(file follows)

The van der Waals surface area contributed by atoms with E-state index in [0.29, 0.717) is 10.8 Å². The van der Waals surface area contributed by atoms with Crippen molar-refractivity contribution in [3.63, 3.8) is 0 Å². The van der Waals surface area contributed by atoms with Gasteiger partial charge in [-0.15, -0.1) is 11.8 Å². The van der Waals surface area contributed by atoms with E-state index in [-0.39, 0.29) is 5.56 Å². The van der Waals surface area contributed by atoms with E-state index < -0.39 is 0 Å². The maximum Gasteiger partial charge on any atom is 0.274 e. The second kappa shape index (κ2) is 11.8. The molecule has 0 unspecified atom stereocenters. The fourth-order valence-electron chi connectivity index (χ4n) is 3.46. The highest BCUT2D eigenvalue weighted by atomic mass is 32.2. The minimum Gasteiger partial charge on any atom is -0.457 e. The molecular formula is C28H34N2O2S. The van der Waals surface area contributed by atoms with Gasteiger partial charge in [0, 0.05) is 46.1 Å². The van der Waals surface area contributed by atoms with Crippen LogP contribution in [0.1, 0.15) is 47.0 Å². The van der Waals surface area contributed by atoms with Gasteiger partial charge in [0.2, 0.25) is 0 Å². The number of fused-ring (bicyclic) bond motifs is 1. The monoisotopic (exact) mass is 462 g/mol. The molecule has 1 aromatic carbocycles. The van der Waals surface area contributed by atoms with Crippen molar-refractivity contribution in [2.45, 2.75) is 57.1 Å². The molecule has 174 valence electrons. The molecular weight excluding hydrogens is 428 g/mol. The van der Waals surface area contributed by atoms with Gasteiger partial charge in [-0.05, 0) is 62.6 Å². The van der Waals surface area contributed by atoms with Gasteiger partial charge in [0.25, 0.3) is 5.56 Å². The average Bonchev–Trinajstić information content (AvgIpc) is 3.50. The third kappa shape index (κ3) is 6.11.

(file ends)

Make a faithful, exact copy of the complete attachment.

The van der Waals surface area contributed by atoms with E-state index in [0.29, 0.717) is 10.8 Å². The van der Waals surface area contributed by atoms with Crippen molar-refractivity contribution in [3.63, 3.8) is 0 Å². The van der Waals surface area contributed by atoms with Gasteiger partial charge in [-0.15, -0.1) is 11.8 Å². The van der Waals surface area contributed by atoms with E-state index in [-0.39, 0.29) is 5.56 Å². The van der Waals surface area contributed by atoms with E-state index < -0.39 is 0 Å². The maximum Gasteiger partial charge on any atom is 0.274 e. The second kappa shape index (κ2) is 11.8. The molecule has 0 unspecified atom stereocenters. The fourth-order valence-electron chi connectivity index (χ4n) is 3.46. The highest BCUT2D eigenvalue weighted by atomic mass is 32.2. The minimum Gasteiger partial charge on any atom is -0.457 e. The molecular formula is C28H34N2O2S. The van der Waals surface area contributed by atoms with Gasteiger partial charge in [0, 0.05) is 46.1 Å². The van der Waals surface area contributed by atoms with Crippen LogP contribution in [0.1, 0.15) is 47.0 Å². The van der Waals surface area contributed by atoms with Gasteiger partial charge in [0.2, 0.25) is 0 Å². The number of fused-ring (bicyclic) bond motifs is 1. The monoisotopic (exact) mass is 462 g/mol. The molecule has 1 aromatic carbocycles. The van der Waals surface area contributed by atoms with Crippen molar-refractivity contribution in [2.45, 2.75) is 57.1 Å². The molecule has 174 valence electrons. The molecular weight excluding hydrogens is 428 g/mol. The van der Waals surface area contributed by atoms with Gasteiger partial charge in [-0.05, 0) is 62.6 Å². The van der Waals surface area contributed by atoms with Gasteiger partial charge in [0.25, 0.3) is 5.56 Å². The average Bonchev–Trinajstić information content (AvgIpc) is 3.50. The third kappa shape index (κ3) is 6.11.